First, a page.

Block AVI files from being received in Exchange 2003?

Posted on 2006-07-05
Last Modified: 2012-06-27
Can that be done? Employees sharing video files is a problem, but by limiting the size of the files, you're also limiting the size of genuine work files.
Question by:Menshen
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LVL 104

Accepted Solution

Sembee earned 250 total points
ID: 17042490
Not natively. You would need to use a third party tool. Antivirus is good for this as most of the Exchange AV can block on extension type.
Although those can be worked around so you may have to look at something that can look at the actual file.
Sunbelt Software's Ninja claims it can do that:


Author Comment

ID: 17043312
Great tool, but it is too bad that a need as obvious and basic as this does not come with a native solution in exchange.

Expert Comment

ID: 17043334
You can't block them from being received without 3rd party software, but you can block them from being opened:

This would help if employees within your company are sending files to each other (there's no point in sending a file to someone if they can't open it).  It might help a little with outside parties sending files to your employees, if they know that the employee can't open it (however they might still send away).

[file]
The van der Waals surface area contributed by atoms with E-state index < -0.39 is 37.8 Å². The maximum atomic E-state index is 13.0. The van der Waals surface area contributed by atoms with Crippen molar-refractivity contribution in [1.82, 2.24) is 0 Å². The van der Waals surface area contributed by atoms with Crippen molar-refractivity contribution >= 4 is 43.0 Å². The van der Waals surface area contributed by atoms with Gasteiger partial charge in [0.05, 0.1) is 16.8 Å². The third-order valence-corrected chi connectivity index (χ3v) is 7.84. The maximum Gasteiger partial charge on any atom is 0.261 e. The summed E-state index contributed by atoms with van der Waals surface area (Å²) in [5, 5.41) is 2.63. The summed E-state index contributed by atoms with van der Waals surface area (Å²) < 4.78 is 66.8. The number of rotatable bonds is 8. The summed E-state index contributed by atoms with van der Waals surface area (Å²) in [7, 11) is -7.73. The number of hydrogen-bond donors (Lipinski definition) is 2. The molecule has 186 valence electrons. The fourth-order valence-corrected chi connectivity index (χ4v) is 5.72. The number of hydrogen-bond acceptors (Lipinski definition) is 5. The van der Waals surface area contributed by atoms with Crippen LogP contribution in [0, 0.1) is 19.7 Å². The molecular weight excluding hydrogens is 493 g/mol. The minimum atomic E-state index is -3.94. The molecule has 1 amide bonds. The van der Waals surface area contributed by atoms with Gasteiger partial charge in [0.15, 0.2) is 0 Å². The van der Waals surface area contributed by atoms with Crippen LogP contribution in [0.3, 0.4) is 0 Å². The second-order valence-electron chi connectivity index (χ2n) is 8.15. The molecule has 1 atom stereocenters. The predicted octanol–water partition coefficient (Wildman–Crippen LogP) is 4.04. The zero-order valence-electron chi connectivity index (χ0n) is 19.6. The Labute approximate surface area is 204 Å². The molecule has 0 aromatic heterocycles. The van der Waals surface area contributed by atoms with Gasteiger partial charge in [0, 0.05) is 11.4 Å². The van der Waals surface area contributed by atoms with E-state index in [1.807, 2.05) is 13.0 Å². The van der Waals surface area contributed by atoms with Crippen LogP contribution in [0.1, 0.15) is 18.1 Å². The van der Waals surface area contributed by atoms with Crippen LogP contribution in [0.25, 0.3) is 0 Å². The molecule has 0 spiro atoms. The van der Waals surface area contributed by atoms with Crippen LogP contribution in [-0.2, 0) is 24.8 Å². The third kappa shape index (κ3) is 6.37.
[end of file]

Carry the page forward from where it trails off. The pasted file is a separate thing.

Of course they could still rename the file or zip it.


Author Comment

ID: 17049483
Just one last thing, the demo version of Ninja Sunbelt will have the attachment plug in working even after the 30 day trial? It seems like they say it is free, but I don't understand if it is free as an add-in for someone who buys the package, or if it is always free like some of GFi's software capabilities, like webmonitor thta always reports the websites your users are accessing even after the trial period has expired.
LVL 104

Expert Comment

ID: 17049567
Sunbelt software are the best people to answer that question.
However the way I understood it was that the attachment filtering would continue to work.
They wouldn't be the first to do this - GFI used to have a version of Mail Essentials where certain features would continue to operate after the trial had expired. The idea being that having everything else in front of your nose would make you more inclined to pay up to get everything else, because it is already there.


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